What I Learned From Writing The Lacertan Incident

Photo Credit: Antonio Litterio.

Photo Credit: Antonio Litterio.

Last week, I published one of my short stories, The Lacertan Incident, on my blog. This week, I wanted to share some of the process of how I wrote and rewrote it, and what I learned from the experience.

I wrote the first version of The Lacertan Incident in the summer of 2009 under the working title Lacerta. I had never written a full-length novel at that time, nor had I gotten into the habit of writing every day or really in quantity at all, so this story was one of the most significant things I had written, and I thought it was my best work to date.

The first person I showed the story to absolutely loved it–probably the most enthusiastic response I had gotten at the time, and for several years afterward. At that point, I thought the story was pretty good. Even if it had some problems, it couldn’t be that bad if the first person I asked loved it so much right?

How wrong I was.Despite one positive review, I knew enough not to trust one review. This review had also come from a non-writer, and I wanted to get advice from a couple of writer friends of mine before I did anything more with it. I showed it to them, and they panned it, heavily, along with what I took as some sharp criticism of my writing ability in general. That was hard to take.

What was worse, I quickly saw that their criticisms were mostly right. In that first version of the story, all of the characters were over the top. Captain Garcia and Rajiv were about to come to blows and showed no sense of decorum. Vitoria was written like an overemotional version of Wesley Crusher. And the story was weighed down by cumbersome, unnecessary details.

Moral: Don’t ever trust a single review, no matter how good it is.

Moral the second: The first draft is usually pretty terrible.

So I rewrote the story. I cleaned up many of the parts my writer friends had criticized and showed both versions to a couple of other people, who said that my second version was much better. At that point, even thought I didn’t have as much feedback as I wanted (it is really hard to get good feedback these days), in early 2010, I submitted it to the three main science fiction literary magazines, Analog, Asimov’s, and Fantasy & Science Fiction, under the title¬†We Come in Peace. None of them wanted it.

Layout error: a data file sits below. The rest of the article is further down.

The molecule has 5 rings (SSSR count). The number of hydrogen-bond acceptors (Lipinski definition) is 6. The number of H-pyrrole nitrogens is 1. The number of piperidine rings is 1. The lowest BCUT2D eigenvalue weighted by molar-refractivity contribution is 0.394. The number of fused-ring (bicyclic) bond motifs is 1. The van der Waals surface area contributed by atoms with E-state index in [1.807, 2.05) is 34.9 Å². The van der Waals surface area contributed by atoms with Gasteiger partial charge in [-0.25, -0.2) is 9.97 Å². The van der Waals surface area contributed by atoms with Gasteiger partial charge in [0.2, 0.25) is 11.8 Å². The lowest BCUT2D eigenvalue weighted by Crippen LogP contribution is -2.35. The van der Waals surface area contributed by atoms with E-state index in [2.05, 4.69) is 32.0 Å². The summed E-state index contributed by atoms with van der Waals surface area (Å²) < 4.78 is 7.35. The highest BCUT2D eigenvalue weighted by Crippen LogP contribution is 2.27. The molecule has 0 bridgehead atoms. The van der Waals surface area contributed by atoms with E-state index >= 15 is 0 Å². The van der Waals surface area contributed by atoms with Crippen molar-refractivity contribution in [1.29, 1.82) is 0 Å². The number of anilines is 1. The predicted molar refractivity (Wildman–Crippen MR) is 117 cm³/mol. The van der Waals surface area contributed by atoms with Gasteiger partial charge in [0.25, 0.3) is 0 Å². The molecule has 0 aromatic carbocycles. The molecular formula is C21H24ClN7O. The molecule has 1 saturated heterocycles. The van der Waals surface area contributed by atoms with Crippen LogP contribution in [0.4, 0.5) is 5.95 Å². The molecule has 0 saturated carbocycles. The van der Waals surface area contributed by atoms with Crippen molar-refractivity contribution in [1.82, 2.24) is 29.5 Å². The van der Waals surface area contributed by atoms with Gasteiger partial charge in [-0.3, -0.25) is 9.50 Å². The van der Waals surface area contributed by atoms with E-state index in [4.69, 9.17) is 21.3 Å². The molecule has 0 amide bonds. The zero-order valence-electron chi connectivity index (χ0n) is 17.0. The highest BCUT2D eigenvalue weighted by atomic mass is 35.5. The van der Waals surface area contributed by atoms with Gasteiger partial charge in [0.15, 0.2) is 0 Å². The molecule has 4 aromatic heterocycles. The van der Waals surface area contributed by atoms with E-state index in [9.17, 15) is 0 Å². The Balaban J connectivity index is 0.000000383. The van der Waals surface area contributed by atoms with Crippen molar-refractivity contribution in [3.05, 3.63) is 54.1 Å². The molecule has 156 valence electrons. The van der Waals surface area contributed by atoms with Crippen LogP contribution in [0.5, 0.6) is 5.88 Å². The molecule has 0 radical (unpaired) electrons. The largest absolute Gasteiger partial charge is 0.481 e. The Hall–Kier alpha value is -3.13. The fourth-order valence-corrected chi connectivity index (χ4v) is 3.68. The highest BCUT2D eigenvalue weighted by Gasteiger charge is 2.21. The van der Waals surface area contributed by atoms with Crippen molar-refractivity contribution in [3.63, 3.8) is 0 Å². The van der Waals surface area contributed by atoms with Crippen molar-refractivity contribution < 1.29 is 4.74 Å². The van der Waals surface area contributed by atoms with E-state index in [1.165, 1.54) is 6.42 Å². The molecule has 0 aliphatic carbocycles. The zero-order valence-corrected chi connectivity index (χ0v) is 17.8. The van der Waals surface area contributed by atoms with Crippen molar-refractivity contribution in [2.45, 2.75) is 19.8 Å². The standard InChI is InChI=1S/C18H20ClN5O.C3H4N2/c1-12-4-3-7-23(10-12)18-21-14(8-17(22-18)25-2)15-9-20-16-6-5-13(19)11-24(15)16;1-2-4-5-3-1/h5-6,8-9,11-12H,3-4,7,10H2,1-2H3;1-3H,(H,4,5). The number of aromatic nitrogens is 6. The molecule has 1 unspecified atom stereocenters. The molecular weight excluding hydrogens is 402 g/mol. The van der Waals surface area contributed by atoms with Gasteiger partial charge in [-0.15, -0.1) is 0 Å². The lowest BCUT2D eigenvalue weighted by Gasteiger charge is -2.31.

That in itself wasn’t too surprising. The major magazines only have room to print about a tenth of the stories they receive just out of the ones that are worth reading. At that point, I stuck the story on my hard drive and resolved to try shopping it around some more once I got some actual publishing credits for something else, along with a vague notion that I should look into second-string or semi-pro magazines sometime.

Moral: It takes a lot of work to get into traditional publishing.

That’s where it sat for five years, until this month, when I just decided to put it on my blog. Over the intervening five years, I continued to improve my writing style, and I became increasingly aware that the way to get started in the industry is fast becoming online self-publishing. So last month, I started posting my short stories here.

When I picked up the story again to revise it for the blog, I was embarrassed at how bad it was. I thought it was great five years ago, but I’ve come a long way since then, it seems. The first problem was that while I tried to fix the problem of melodramatic characters and clunky descriptions, I hadn’t gone far enough. These are supposed to be professional men and women hand-picked for a long-term mission of exploration. They need to act professional.

The second problem was related. When I first wrote this story, I didn’t have much idea of how the dynamics of the crew of the Balboa should work. It’s an internationally chartered ship with some aspects of NASA spaceflight crews, earth merchant ships, and a little bit of military flavor. I didn’t know how to show that well at the time. However, I have since written (most of) a full-length novel centered around a very similar ship of exploration, and I was able to fully develop my style there. Now that I knew the style I needed, I found it flowed a lot better.

Third, continuing along those lines, while I had my History of the Future series, of which The Lacertan Incident is a part, planned out from the beginning. I didn’t have a good idea of the overall timeline, and I hadn’t fully developed the physics the characters use (the gravity beam and such). I’ve since filled that in, and I had to revise the details of the characters’ technology. I also had to tweak things to reflect developments in the real world. I originally had Mike carrying a separate translator unit, but the rise of all-in-one mobile compute saw that disappeared and changed to pure software.

Moral: Keep developing your craft. There’s always room to improve. The downside to this is that your best work won’t look so good in a few years.

Moral the fifth: Times change. This can affect your story, and how you try to sell your story. Be prepared to change with them.

Finally, I changed the title again. I had never liked either of my first two titles, but The Lacertan Incident seemed to fit. Newly cleaned up, I felt good enough about my third version to publish it. I may regret that in a few years, but it’s all part of the process.


About Alex R. Howe

I'm a full-time astrophysicist and a part-time science fiction writer.
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